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Units at new Stanton Hospital to feature ‘significant’ upgrades

The Stanton Hospital Renewal Project is on schedule, according to government officials and developers.

The Government of the Northwest Territories (GNWT) held a technical briefing to provide an update on the project Thursday. Members of the public were also invited to an open house in the evening.

Construction on the new hospital began in October 2015 immediately adjacent to the existing hospital in Yellowknife. Officials still expect the build should be complete in December 2018.

Also: Images: Take A Closer Look At Yellowknife’s New Hospital

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Remediation and redevelopment of the current hospital will follow the transition to the new facility.

“One of the big advantages of a new build approach compared to possibly a renovation approach is the phasing,” said Mike Burns, assistant deputy minister of public works and services.

“We’re going to have a single construction period delivered by a single contractor which means we’re going to have minimal interruption to the existing operations at the hospital today.

“There will be a period of transition after the construction is completed. But it will be fairly minimal compared to a renovation project.”

Construction of the new building is expected to cost $350 million. The project is being funded using a public-private partnership, or P3 model.

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The territorial government will also provide $18 million a year for 30 years to Boreal Health Partnership (BHP) for operation and maintenance of the facility – representing a total commitment of $750 million from the GNWT.

What can patients expect from the new hospital?

The new hospital will be twice as big as the existing one, going from 13,300 m² to 27,500 m².

Designers say they have made accessibility and comfort a priority.

To that end, the new hospital’s emergency department will be situated towards the front of the building instead of around back.


The main entrance will also be on grade so patients with mobility issues won’t have to worry about accessibility.

“The new Stanton is going to be a state-of-the-art facility,” said Jeannie Dhaliwal, director of redevelopment with the Stanton Hospital Renewal Project.

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Dhaliwal says patients can expect to have a clear view of Frame Lake from their rooms, almost double the current parking space and access to a therapeutic garden.

There will also be significant enhancements to the hospital’s emergency department, psychiatric unit (including an outdoor patio), medicine unit and infection control.

Meanwhile, double occupancy units will become single patient rooms and the number of surgery beds will increase from 10 to 26.

Because the new hospital is expected to have a 30-year lifetime, developers say its larger blueprint is designed to handle an increase in volume.


So, what does that mean for staffing levels once staff transition from the current hospital to the new one?

“We’re intending to go into the new building with the same staffing model,” said Sue Cullen, CEO of the Stanton Territorial Health Authority.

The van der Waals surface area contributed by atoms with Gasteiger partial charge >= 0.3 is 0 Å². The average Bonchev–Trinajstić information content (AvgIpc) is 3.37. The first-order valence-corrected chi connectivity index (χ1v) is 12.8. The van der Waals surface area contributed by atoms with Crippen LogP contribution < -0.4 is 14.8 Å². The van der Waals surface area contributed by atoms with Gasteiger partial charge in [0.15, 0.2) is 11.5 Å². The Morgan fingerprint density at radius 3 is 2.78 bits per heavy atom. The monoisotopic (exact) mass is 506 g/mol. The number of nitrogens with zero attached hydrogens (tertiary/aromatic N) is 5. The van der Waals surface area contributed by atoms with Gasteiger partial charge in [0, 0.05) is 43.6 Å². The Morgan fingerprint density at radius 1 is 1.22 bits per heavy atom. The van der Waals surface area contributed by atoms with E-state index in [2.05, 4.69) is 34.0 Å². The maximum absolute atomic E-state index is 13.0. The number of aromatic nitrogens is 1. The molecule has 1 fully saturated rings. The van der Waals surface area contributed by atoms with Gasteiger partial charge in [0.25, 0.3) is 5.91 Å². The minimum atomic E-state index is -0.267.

“The building is built until 2045 so we anticipate an increase.

“The thought was that we’d go in with our existing staffing model and as the occupancy changes, so would the staffing model.”

Cullen says that should allow them to have flexibility during a period of transition.

Stanton officials are also exploring the feasibility of a magnetic resonance imaging (MRI) unit. At present, patients requiring that care are sent south.

In 2012, a cost-benefit analysis determined that it was cheaper to send patients to Edmonton for tests than it was to buy and operate a machine in the territory.

Cullen says officials are in the process of determining if that’s still the case.

So, what happens to the old hospital?

Once the transition to the new hospital is complete, BHP will be responsible for stripping back the existing building to the shell and clearing it of any hazardous materials.

Burns says conditions provide that the building can’t be demolished or mothballed in the next 30 years.

Beyond remediation and redevelopment, risk is born by the commercial developer, Ventura Stanton Incorporated, for the life of the 30-year revenue lease agreement.

However, the GNWT will retain ownership of the hospital and associated land, including parking.

Following Thursday’s technical briefing, officials provided reporters with a tour of mock-up designs located in the upper level of Centre Ice Plaza.

Patrick Cannon, left, Mike Burns, Sandy Kalgutkar, Jeannie Dhaliwal and Sue Cullen led Thursday's technical briefing.
Pat Cannon, left, Mike Burns, Sandy Kalgutkar, Jeannie Dhaliwal and Sue Cullen led Thursday’s briefing.
Jeannie Dhaliwal walked reporters through a series of mock-up designs Thursday.
Jeannie Dhaliwal walked reporters through a series of mock-up designs Thursday.
A mock-up design of a single patient room.
A mock-up design of a single patient room.
Power outlets featured in one of the mock-up units.
Power outlets featured in one of the mock-up units.
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